A few brows furrowed when Andrea Spyros first told artists that their displays at Hand made Gallery should look "dressed." And it may have seemed odd when she started talking about "re-merchandising" or explaining the "psychology of the customer."
But at Handmade Gallery, art and commerce collide. Spyros, who bought the store in March, tries to make the two fuse in a way that is enjoyable--and profitable. The gallery makes money only if its artists make money.
The Handmade concept is simple. The 5,000-square-foot store on Ventura Boulevard is divided into display spaces--shelves, booths, corners, walls--that artists rent for $75 to $330 a month. Each space becomes a mini-store for the artist, who chooses what to display and how much to charge. The gallery provides the sales staff and gets a 15% commission.
The arrangement has worked well for artist Brian Andreas, who used to live in California but moved to Decorah, Iowa, last year. His colorful StoryPeople, made of cut wood and wire with words stamped on them, are sold in 143 galleries nationwide.
"The majority of stores that we are in around the country, we do pretty much a 50-50 wholesale arrangement with. [At Handmade] it's like almost having a staff of people who know your work, and work for you for a 15% commission," he says. He earns between $1,500 and $2,000 a month from sales at Handmade, he says, near the median for the galleries that carry his work.
Managing the store is like operating a mall, says Greg Hughart, 36, who runs the store with Spyros. It's been his job to recruit new artists and determine which ones have items appropriate for Handmade. The store is trying to take a more artistic tack, but Hughart is wary of drawing any bold lines between art and more traditional crafts. There are paintings and sculptures available. But he also just accepted a line of teddy bears to sell.
"The creativity in this store just inspires me. It wasn't until after I started to work here that I started to sculpt," Hughart says. So far, he's sculpted one hand--and has 24 pounds of clay left over--but the process gave the former game-show contestant coordinator a greater appreciation for the products he sells.
Although each of the 80 artist's spaces--up from 50 in March--has an individual identity, the overall effect is incredibly eclectic. In a cove toward the back is a 1940s refrigerator converted into an entertainment center. There are custom-finished wooden boxes, hand-bound leather journals, funky switch-plate covers and clocks with painted faces--including one with a mug shot of O.J. Simpson. Prices range from a pair of earrings for $5 to a Tiffany-style floor lamp for $16,800.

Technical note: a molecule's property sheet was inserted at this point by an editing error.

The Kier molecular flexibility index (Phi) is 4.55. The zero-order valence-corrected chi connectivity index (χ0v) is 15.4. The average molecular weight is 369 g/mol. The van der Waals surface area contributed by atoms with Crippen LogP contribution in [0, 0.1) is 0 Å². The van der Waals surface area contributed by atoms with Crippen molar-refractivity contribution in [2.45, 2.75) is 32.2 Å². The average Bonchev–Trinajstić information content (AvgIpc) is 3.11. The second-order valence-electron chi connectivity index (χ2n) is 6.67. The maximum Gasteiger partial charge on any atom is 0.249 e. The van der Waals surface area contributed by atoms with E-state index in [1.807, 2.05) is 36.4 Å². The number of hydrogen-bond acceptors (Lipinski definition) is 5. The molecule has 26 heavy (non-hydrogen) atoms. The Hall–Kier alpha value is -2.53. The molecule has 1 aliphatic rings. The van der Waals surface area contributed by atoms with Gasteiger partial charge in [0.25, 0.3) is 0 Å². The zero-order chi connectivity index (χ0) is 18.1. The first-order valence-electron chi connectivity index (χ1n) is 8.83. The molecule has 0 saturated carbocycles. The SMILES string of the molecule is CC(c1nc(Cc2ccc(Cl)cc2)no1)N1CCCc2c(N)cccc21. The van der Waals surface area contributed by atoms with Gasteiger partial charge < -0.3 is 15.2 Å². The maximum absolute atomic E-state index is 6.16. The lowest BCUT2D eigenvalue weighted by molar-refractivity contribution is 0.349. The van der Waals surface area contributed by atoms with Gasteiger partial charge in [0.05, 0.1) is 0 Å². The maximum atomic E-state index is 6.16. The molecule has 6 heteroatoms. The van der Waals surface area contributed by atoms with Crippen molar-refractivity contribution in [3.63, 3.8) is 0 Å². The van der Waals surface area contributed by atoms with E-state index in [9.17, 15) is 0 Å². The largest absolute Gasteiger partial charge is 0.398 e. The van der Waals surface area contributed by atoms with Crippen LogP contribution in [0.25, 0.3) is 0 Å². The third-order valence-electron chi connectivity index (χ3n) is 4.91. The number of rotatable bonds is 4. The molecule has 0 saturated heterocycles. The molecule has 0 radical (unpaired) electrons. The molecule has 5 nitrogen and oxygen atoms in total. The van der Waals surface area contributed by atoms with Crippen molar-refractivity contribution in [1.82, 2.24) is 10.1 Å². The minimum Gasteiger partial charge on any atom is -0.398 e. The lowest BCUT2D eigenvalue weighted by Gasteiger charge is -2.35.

"What do you get someone who has everything? You get them something that can't be had anywhere else," Hughart says. "One of our artists makes fruit and vegetable jewelry out of bread dough. Where else are you going to find that?"
While the artists themselves are responsible for the inventory, Spyros and Hughart have an obvious interest in sales: Artists who aren't breaking even won't rent store space. So Spyros and Hughart make suggestions about displays, help with pricing and tip off artists as to what the hot sales trends are. (These days, it's sunflowers.) They also limit intra-store competition. If a pillow maker has a booth, they won't rent space to another one--a policy that keeps merchandise diverse.
Handmade was in a lull when Spyros bought out the founding owner. But she knew what she was getting into. After five years as a retail manager for Express and I. Magnin, she spent two years as a retail consultant. Handmade was one of her clients.
"It was a really good idea with so many possibilities that were unexplored," Spyros says.
She'd always loved art and crafts--and in fact paints floor mats and finishes furniture for herself and friends--but an interest in fashion led her into retail. Now, at 29, she owns her own business.
"I kind of went crazy, I think," she says. "Some days I view it as: 'What was I thinking?' But most of the time I think we're really on our way."
In addition to sprucing up the place, she has revived a newsletter for the artists, in which she keeps them up to date about everything from parking issues to how to prepare for the Christmas season, when gift stores do about 70% of their business.
For the artists, Handmade offers more than potential income. Burbank resident Claire McCulloch, 44, has sold jewelry and pottery at Handmade since it opened 2 1/2 years ago. "It's a wonderful opportunity to be able to experiment with your product--with colors, shapes, sizes and prices--and then move into galleries," she says.
The store has the potential, Spyros thinks, to be a Valley landmark. And in 1996, she'd like to use a space in the back of the store as a gallery. It could give artists a chance to show some of the work that they don't usually sell at Handmade.
"You're not going to rent a space for thousand-dollar pieces of artwork," she explains. "You're going to do OK in the end, but you're going to be waiting forever" for that sale.
The changes have artists excited--both about a potential increase in sales and their role in a larger collaborative effort. Christy Botkin Reeves, who paints jewel boxes and furniture, says that Spyros and Hughart encourage suggestions and nourish artists, who can feel vulnerable displaying their work.
"I just feel like I'm in good hands with these two, as a friend and as an artist," says Reeves, 38. "They're going to be a source--rather than just a store--where people want to come."
Where and When
What: Handmade Gallery.
Location: 14556 Ventura Blvd.
Hours: Noon to 8 p.m. Tuesday through Thursday, noon to 9 p.m. Friday, 11 a.m. to 9 p.m. Saturday, noon to 6 p.m. Sunday.
Call: (818) 382-3444.